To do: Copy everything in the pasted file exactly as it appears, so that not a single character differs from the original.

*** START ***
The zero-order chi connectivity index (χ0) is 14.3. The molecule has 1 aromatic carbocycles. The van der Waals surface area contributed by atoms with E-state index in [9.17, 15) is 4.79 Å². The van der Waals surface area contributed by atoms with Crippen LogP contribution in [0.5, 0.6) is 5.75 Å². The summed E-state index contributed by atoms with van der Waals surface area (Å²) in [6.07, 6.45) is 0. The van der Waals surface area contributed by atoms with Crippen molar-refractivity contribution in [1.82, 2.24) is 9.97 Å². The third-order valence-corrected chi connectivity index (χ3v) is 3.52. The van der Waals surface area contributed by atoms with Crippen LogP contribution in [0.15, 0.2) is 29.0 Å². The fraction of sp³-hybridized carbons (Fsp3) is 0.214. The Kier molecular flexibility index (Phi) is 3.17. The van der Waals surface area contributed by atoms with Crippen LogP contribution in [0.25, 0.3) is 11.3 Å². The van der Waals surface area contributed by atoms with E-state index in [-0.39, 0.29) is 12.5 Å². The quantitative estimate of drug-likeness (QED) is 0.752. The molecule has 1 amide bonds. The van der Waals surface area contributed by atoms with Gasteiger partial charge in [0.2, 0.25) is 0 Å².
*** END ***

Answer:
The zero-order chi connectivity index (χ0) is 14.3. The molecule has 1 aromatic carbocycles. The van der Waals surface area contributed by atoms with E-state index in [9.17, 15) is 4.79 Å². The van der Waals surface area contributed by atoms with Crippen LogP contribution in [0.5, 0.6) is 5.75 Å². The summed E-state index contributed by atoms with van der Waals surface area (Å²) in [6.07, 6.45) is 0. The van der Waals surface area contributed by atoms with Crippen molar-refractivity contribution in [1.82, 2.24) is 9.97 Å². The third-order valence-corrected chi connectivity index (χ3v) is 3.52. The van der Waals surface area contributed by atoms with Crippen LogP contribution in [0.15, 0.2) is 29.0 Å². The fraction of sp³-hybridized carbons (Fsp3) is 0.214. The Kier molecular flexibility index (Phi) is 3.17. The van der Waals surface area contributed by atoms with Crippen LogP contribution in [0.25, 0.3) is 11.3 Å². The van der Waals surface area contributed by atoms with E-state index in [-0.39, 0.29) is 12.5 Å². The quantitative estimate of drug-likeness (QED) is 0.752. The molecule has 1 amide bonds. The van der Waals surface area contributed by atoms with Gasteiger partial charge in [0.2, 0.25) is 0 Å².